Publication details

Uneven distribution of potential triplex sequences in the human genome. In silico study using the R/Bioconductor package triplex.

Authors

LEXA Matej MARTÍNEK Tomáš BRÁZDOVÁ Marie

Year of publication 2014
Type Article in Proceedings
Conference Proceedings of the International Conference on Bioinformatics Models, Methods and Algorithms
MU Faculty or unit

Faculty of Informatics

Citation
Web http://www.scitepress.org/DigitalLibrary/Link.aspx?doi=10.5220/0004824100800088
Doi http://dx.doi.org/10.5220/0004824100800088
Field Informatics
Keywords Human genome; DNA sequence; Non-B-DNA; Triplex; Bioconductor; Repetitive sequences; Mobile DNA; Lexicographically minimal rotation
Attached files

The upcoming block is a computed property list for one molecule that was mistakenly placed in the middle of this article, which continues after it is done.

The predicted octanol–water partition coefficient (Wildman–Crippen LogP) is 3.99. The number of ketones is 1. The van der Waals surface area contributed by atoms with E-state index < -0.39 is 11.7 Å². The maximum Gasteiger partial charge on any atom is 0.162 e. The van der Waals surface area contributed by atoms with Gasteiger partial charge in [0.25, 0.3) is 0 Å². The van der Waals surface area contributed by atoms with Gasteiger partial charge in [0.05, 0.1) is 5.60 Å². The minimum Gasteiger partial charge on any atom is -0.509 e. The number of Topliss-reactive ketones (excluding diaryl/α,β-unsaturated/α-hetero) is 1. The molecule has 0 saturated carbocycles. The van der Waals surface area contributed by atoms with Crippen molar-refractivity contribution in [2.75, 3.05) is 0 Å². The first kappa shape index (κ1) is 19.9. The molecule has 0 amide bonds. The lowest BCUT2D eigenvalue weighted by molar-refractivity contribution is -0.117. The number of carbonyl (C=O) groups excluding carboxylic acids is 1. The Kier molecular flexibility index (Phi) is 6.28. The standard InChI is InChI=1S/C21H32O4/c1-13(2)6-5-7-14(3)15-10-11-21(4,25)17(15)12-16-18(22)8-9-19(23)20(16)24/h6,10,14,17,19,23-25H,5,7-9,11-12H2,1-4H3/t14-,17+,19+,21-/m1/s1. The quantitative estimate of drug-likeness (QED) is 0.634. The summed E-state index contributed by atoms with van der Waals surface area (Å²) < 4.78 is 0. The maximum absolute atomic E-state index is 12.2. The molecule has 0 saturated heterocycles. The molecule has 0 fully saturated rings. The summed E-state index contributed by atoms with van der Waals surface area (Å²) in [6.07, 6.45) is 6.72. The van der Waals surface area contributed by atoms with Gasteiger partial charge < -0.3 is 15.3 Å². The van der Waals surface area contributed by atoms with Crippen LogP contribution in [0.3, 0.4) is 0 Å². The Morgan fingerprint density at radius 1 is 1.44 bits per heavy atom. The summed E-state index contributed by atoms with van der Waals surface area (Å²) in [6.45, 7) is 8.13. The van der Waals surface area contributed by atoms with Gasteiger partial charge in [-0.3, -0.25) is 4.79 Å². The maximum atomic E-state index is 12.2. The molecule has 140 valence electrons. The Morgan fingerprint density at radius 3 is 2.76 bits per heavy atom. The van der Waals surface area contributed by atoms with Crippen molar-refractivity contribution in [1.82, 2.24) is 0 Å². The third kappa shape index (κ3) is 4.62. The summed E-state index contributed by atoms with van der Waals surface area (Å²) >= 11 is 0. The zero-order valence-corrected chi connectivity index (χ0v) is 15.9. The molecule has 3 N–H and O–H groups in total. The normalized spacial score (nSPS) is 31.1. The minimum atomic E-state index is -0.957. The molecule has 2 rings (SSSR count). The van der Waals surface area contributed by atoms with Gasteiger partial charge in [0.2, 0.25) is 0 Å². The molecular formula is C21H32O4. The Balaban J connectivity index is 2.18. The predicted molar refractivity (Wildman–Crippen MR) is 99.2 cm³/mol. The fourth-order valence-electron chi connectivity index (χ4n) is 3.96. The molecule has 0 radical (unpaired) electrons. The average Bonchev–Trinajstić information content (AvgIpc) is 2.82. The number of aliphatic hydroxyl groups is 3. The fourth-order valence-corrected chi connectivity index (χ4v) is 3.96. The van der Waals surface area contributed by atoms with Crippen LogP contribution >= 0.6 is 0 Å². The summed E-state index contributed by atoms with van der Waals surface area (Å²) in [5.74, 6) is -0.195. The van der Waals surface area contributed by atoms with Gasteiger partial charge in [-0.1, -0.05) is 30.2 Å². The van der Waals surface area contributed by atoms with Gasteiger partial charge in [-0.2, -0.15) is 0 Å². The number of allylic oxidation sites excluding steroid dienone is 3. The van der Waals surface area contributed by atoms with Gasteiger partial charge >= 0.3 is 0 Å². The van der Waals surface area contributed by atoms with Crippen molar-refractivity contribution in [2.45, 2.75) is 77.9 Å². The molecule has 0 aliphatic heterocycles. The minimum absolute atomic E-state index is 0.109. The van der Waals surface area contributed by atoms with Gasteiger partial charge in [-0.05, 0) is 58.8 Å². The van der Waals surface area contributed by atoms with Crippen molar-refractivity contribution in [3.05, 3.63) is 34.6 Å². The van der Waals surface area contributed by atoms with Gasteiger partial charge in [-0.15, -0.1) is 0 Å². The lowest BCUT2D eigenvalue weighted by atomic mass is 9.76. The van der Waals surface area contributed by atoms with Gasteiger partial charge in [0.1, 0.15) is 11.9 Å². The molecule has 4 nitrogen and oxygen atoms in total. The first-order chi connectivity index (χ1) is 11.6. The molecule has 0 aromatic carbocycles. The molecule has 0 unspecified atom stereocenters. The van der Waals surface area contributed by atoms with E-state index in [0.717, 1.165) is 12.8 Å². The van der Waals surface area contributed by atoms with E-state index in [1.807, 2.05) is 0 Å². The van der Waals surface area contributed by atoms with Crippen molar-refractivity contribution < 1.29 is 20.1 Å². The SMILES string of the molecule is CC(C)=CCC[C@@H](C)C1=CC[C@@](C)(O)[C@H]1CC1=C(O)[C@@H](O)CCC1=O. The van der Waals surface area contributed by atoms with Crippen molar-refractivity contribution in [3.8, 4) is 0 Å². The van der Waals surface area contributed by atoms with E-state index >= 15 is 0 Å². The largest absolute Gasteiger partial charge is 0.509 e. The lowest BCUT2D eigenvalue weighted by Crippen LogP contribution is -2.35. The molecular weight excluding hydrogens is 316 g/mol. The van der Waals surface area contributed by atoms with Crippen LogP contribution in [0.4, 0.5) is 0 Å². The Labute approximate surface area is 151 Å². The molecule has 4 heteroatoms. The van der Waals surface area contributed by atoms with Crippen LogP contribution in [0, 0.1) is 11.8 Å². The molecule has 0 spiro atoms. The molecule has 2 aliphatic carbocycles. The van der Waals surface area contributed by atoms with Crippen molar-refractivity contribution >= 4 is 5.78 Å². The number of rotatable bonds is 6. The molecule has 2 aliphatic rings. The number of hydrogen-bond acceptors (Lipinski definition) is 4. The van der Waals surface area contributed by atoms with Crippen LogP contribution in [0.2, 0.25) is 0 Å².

Description Eukaryotic genomes are rich in sequences capable of forming non-B DNA structures. These structures are expected to play important roles in natural regulatory processes at levels above those of individual genes, such as whole genome dynamics or chromatin organization, as well as in processes leading to the loss of these functions, such as cancer development. Recently, a number of authors have mapped the occurrence of potential quadruplex sequences in the human genome and found them to be associated with promoters. In this paper, we set out to map the distribution and characteristics of potential triplex-forming sequences in human genome DNA sequences. Using the R/Bioconductor package {\it triplex}, we found these sequences to be excluded from exons, while present mostly in a small number of repetitive sequence classes, especially short sequence tandem repeats (microsatellites), Alu and combined elements, such as SVA. We also introduce a novel way of classifying potential triplex sequences, using a lexicographically minimal rotation of the most frequent k-mer to assign class membership automatically. Members of such classes typically have different propensities to form parallel and antiparallel intramolecular triplexes (H-DNA). We observed an interesting pattern, where the predicted third strands of antiparallel H-DNA were much less likely to contain a deletion against their duplex structural counterpart than were their parallel versions.
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